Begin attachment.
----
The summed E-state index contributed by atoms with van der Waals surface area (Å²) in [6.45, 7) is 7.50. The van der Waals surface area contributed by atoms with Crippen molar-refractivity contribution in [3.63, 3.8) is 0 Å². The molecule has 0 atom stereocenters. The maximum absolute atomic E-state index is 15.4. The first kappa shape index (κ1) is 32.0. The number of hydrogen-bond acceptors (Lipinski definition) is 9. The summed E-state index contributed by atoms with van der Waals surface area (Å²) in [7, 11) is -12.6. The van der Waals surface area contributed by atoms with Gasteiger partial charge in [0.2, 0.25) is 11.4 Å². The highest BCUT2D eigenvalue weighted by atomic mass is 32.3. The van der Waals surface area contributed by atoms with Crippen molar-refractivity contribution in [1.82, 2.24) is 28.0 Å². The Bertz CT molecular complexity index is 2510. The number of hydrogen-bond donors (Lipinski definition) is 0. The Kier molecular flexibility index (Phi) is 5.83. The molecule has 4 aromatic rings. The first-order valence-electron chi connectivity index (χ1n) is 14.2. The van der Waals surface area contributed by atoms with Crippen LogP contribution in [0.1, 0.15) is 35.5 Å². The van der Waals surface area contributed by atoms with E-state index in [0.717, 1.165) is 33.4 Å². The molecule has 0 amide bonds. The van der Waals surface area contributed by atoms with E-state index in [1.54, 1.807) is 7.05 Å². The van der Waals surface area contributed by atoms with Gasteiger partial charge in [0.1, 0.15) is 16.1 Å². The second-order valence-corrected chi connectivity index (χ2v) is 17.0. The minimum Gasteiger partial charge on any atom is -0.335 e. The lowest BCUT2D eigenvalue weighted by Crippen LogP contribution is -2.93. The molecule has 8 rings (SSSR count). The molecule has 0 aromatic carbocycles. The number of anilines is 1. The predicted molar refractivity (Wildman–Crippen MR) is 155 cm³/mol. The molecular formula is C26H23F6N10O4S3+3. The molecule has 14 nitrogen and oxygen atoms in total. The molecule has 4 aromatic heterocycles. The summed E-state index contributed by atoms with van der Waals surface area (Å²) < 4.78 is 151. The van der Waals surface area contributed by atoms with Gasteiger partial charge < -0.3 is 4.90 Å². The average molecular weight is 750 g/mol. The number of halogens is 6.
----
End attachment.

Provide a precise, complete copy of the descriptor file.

The summed E-state index contributed by atoms with van der Waals surface area (Å²) in [6.45, 7) is 7.50. The van der Waals surface area contributed by atoms with Crippen molar-refractivity contribution in [3.63, 3.8) is 0 Å². The molecule has 0 atom stereocenters. The maximum absolute atomic E-state index is 15.4. The first kappa shape index (κ1) is 32.0. The number of hydrogen-bond acceptors (Lipinski definition) is 9. The summed E-state index contributed by atoms with van der Waals surface area (Å²) in [7, 11) is -12.6. The van der Waals surface area contributed by atoms with Gasteiger partial charge in [0.2, 0.25) is 11.4 Å². The highest BCUT2D eigenvalue weighted by atomic mass is 32.3. The van der Waals surface area contributed by atoms with Crippen molar-refractivity contribution in [1.82, 2.24) is 28.0 Å². The Bertz CT molecular complexity index is 2510. The number of hydrogen-bond donors (Lipinski definition) is 0. The Kier molecular flexibility index (Phi) is 5.83. The molecule has 4 aromatic rings. The first-order valence-electron chi connectivity index (χ1n) is 14.2. The van der Waals surface area contributed by atoms with Crippen LogP contribution in [0.1, 0.15) is 35.5 Å². The van der Waals surface area contributed by atoms with E-state index in [0.717, 1.165) is 33.4 Å². The molecule has 0 amide bonds. The van der Waals surface area contributed by atoms with E-state index in [1.54, 1.807) is 7.05 Å². The van der Waals surface area contributed by atoms with Gasteiger partial charge in [0.1, 0.15) is 16.1 Å². The second-order valence-corrected chi connectivity index (χ2v) is 17.0. The minimum Gasteiger partial charge on any atom is -0.335 e. The lowest BCUT2D eigenvalue weighted by Crippen LogP contribution is -2.93. The molecule has 8 rings (SSSR count). The molecule has 0 aromatic carbocycles. The number of anilines is 1. The predicted molar refractivity (Wildman–Crippen MR) is 155 cm³/mol. The molecular formula is C26H23F6N10O4S3+3. The molecule has 14 nitrogen and oxygen atoms in total. The molecule has 4 aromatic heterocycles. The summed E-state index contributed by atoms with van der Waals surface area (Å²) < 4.78 is 151. The van der Waals surface area contributed by atoms with Gasteiger partial charge < -0.3 is 4.90 Å². The average molecular weight is 750 g/mol. The number of halogens is 6.